When it comes to managing a business your accounting is critical. Most mistakes that are made when it comes to the accounting aspect of any business are the fundamentals. Businesses fail, lose money, or struggle not because of the big stuff, but because of the fundamental skills it takes to run the business or the fundamental systems the business needs to support itself are not there. Avoiding these mistakes is easy as long as you take the necessary steps and have the right guidance to make sure you have the basics covered. We’ve listed 5 basic accounting mistakes that you can learn from:
Mistake #1: Mismanaging the company checkbook
Many small business owners manage their company’s finances by looking at their checkbook. Though your checkbook might tell you where your cash is, it will not tell you how profitable you are. The fact of the matter is that no company can have long-term success and growth by managing their finances through the checkbook. It’s like asking a doctor how you’re doing without first running tests or checking your vital signs. Instead, you should be receiving a Financial Statement every month to analyze the performance of your business.
Mistake #2: Not having an accounting system in place
A checklist should be created to gather all materials that are needed to produce your financial statement at the end of the month. Whether your statement is produced in-house or outsourced to an accountant, these are a few steps that need to be followed:
- Money coming in – do your deposits for the month equal your sales?
- Money going out – paying the bills consistently and timely.
- Tracking and paying your accounts payable and collecting your accounts receivables
- Keeping track of receipts: making sure you have an audit trail in place
- Make sure your sales and payroll tax deposits are timely and correct
Mistake #3: Not understanding your profit position and cash position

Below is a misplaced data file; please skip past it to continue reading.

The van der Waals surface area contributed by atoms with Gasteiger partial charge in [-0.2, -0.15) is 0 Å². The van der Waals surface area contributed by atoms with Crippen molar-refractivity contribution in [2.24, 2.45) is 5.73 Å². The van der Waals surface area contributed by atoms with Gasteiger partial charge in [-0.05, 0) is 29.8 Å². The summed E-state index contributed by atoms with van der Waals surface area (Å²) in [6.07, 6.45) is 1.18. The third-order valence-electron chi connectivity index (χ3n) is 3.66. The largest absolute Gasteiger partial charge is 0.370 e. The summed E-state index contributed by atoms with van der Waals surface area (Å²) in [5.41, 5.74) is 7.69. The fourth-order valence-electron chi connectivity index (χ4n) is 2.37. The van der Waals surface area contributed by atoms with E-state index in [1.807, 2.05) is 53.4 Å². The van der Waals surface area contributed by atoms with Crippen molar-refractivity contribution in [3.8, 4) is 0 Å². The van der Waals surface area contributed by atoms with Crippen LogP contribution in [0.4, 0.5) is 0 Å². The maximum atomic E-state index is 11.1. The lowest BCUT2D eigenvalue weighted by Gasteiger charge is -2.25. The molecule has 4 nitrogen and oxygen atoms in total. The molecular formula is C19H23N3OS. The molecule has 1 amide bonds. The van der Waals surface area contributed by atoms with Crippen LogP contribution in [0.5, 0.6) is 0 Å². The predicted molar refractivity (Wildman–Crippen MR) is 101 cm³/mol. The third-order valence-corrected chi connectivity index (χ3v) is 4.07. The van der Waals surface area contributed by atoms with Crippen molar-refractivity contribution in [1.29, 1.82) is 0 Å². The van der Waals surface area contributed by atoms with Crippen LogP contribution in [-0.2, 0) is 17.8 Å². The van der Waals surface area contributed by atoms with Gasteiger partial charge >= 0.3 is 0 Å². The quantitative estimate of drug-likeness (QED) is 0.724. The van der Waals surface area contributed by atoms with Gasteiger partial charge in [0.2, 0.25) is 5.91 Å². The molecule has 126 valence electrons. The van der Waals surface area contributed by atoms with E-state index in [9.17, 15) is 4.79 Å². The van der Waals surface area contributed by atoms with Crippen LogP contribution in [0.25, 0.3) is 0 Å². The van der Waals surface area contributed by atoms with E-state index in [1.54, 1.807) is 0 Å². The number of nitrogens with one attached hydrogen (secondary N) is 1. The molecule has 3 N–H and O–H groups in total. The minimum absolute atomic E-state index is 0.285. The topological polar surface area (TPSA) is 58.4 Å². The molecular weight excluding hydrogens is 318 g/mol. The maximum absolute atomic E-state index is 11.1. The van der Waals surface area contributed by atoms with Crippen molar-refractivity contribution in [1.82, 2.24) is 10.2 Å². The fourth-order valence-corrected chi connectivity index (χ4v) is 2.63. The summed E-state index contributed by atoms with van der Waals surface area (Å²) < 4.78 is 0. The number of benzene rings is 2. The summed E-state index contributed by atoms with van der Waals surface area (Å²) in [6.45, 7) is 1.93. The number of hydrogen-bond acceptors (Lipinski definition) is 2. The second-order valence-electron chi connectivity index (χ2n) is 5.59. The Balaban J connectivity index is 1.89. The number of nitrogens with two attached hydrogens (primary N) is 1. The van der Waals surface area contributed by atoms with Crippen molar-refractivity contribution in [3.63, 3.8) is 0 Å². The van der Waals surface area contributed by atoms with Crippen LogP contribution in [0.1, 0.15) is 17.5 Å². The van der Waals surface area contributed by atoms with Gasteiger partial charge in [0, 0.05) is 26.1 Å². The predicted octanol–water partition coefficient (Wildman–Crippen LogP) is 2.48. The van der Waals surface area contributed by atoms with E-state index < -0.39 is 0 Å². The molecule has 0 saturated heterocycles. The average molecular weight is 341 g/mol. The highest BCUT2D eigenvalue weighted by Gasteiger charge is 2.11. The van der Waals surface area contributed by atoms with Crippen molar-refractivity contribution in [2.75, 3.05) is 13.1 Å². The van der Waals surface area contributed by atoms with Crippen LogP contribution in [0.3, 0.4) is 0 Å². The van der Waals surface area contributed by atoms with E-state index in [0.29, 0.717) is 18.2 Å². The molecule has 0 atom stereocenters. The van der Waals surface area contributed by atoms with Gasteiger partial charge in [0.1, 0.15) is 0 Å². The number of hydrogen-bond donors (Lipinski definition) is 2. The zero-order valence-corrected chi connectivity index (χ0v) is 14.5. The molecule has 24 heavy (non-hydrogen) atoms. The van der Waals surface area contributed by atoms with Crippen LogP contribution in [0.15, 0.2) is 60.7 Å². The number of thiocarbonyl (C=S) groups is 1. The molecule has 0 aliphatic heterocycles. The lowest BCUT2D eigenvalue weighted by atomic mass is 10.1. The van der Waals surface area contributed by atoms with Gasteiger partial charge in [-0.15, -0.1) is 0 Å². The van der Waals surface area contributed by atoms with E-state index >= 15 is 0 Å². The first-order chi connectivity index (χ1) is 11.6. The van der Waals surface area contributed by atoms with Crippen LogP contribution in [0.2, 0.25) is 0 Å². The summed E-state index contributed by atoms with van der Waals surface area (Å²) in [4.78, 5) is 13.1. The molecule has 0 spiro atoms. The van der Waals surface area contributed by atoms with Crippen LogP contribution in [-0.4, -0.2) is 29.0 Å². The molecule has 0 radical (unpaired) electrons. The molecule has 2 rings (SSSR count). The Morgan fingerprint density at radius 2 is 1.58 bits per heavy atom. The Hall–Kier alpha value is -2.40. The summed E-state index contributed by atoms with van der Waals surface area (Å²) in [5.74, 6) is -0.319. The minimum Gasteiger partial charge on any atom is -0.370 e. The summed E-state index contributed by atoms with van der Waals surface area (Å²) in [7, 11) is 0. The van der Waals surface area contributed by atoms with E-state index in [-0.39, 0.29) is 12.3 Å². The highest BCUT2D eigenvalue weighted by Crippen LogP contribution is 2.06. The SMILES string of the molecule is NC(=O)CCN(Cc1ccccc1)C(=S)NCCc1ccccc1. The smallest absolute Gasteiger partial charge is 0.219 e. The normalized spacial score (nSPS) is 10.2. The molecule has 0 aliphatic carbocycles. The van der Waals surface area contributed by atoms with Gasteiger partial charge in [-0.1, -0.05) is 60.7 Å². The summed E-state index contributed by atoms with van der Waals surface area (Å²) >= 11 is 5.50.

This is probably one of the most misunderstood concepts among business owners. Your profit position is simply your sales minus your expenses, which is shown on your Income Statement. Your cash position takes into consideration not just your expenses but also things like loan payments. While an Income Statement will show your profit, your Cash Flow Statement will show you how you got to your current cash position. These Financial Statements are like the scorecards for your business allowing you to understand why your profit position and cash position are two different things.
Mistake #4: Unintentional credit card usage: Mixing business purchases with personal purchases
The IRS does not like the mixing of business and personal expenses. If personal expenses are made using the company card, the individual must pay the company with a personal check. Ideally having two separate accounts makes it easier to prove your purchases and have an audit trail in place.
Mistake #5: Lack of an audit trail for receipts and invoices
All purchases in a business must correspond with a receipt, either paper or electronic. Just because your credit card statement says you spent 500.00 at ABC store doesn’t mean that it was a business expense. The receipt should break down the purchase and provide an audit trail of what happened. Write on each receipt what the expense was it was used for.
Make sure you have a system in place to cover all your bases ensuring if you’ve made any of these mistakes you’re able to turn them in to successes. For more information contact EWH Small Business Accounting at 262-796-1040 or visit www.ewhsba.com.